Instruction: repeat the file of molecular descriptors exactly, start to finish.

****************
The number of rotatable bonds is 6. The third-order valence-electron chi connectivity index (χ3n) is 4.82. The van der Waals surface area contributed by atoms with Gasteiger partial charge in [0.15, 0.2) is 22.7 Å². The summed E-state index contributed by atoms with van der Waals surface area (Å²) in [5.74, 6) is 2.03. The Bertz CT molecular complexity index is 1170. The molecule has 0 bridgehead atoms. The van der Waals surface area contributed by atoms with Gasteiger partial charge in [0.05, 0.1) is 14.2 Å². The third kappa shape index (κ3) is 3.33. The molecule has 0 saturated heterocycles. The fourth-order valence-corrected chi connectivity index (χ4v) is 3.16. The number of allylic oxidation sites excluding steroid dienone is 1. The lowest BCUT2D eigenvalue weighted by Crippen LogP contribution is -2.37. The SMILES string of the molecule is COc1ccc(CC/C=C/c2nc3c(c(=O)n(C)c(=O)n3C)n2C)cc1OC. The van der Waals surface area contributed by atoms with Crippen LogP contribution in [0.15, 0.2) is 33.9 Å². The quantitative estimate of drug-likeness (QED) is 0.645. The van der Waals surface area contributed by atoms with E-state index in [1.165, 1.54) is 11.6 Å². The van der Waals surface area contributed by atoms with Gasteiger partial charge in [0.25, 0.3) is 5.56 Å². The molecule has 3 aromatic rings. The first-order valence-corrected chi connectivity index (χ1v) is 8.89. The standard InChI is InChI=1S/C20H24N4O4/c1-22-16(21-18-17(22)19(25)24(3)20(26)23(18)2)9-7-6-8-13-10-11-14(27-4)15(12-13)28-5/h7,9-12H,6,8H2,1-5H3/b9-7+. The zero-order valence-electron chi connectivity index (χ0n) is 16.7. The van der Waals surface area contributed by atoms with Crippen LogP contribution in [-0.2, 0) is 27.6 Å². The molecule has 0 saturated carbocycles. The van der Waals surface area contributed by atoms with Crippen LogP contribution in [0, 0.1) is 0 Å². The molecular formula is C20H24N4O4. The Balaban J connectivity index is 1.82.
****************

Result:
The number of rotatable bonds is 6. The third-order valence-electron chi connectivity index (χ3n) is 4.82. The van der Waals surface area contributed by atoms with Gasteiger partial charge in [0.15, 0.2) is 22.7 Å². The summed E-state index contributed by atoms with van der Waals surface area (Å²) in [5.74, 6) is 2.03. The Bertz CT molecular complexity index is 1170. The molecule has 0 bridgehead atoms. The van der Waals surface area contributed by atoms with Gasteiger partial charge in [0.05, 0.1) is 14.2 Å². The third kappa shape index (κ3) is 3.33. The molecule has 0 saturated heterocycles. The fourth-order valence-corrected chi connectivity index (χ4v) is 3.16. The number of allylic oxidation sites excluding steroid dienone is 1. The lowest BCUT2D eigenvalue weighted by Crippen LogP contribution is -2.37. The SMILES string of the molecule is COc1ccc(CC/C=C/c2nc3c(c(=O)n(C)c(=O)n3C)n2C)cc1OC. The van der Waals surface area contributed by atoms with Crippen LogP contribution in [0.15, 0.2) is 33.9 Å². The quantitative estimate of drug-likeness (QED) is 0.645. The van der Waals surface area contributed by atoms with E-state index in [1.165, 1.54) is 11.6 Å². The van der Waals surface area contributed by atoms with Gasteiger partial charge in [0.25, 0.3) is 5.56 Å². The molecule has 3 aromatic rings. The first-order valence-corrected chi connectivity index (χ1v) is 8.89. The standard InChI is InChI=1S/C20H24N4O4/c1-22-16(21-18-17(22)19(25)24(3)20(26)23(18)2)9-7-6-8-13-10-11-14(27-4)15(12-13)28-5/h7,9-12H,6,8H2,1-5H3/b9-7+. The zero-order valence-electron chi connectivity index (χ0n) is 16.7. The van der Waals surface area contributed by atoms with Crippen LogP contribution in [-0.2, 0) is 27.6 Å². The molecule has 0 saturated carbocycles. The van der Waals surface area contributed by atoms with Crippen LogP contribution in [0, 0.1) is 0 Å². The molecular formula is C20H24N4O4. The Balaban J connectivity index is 1.82.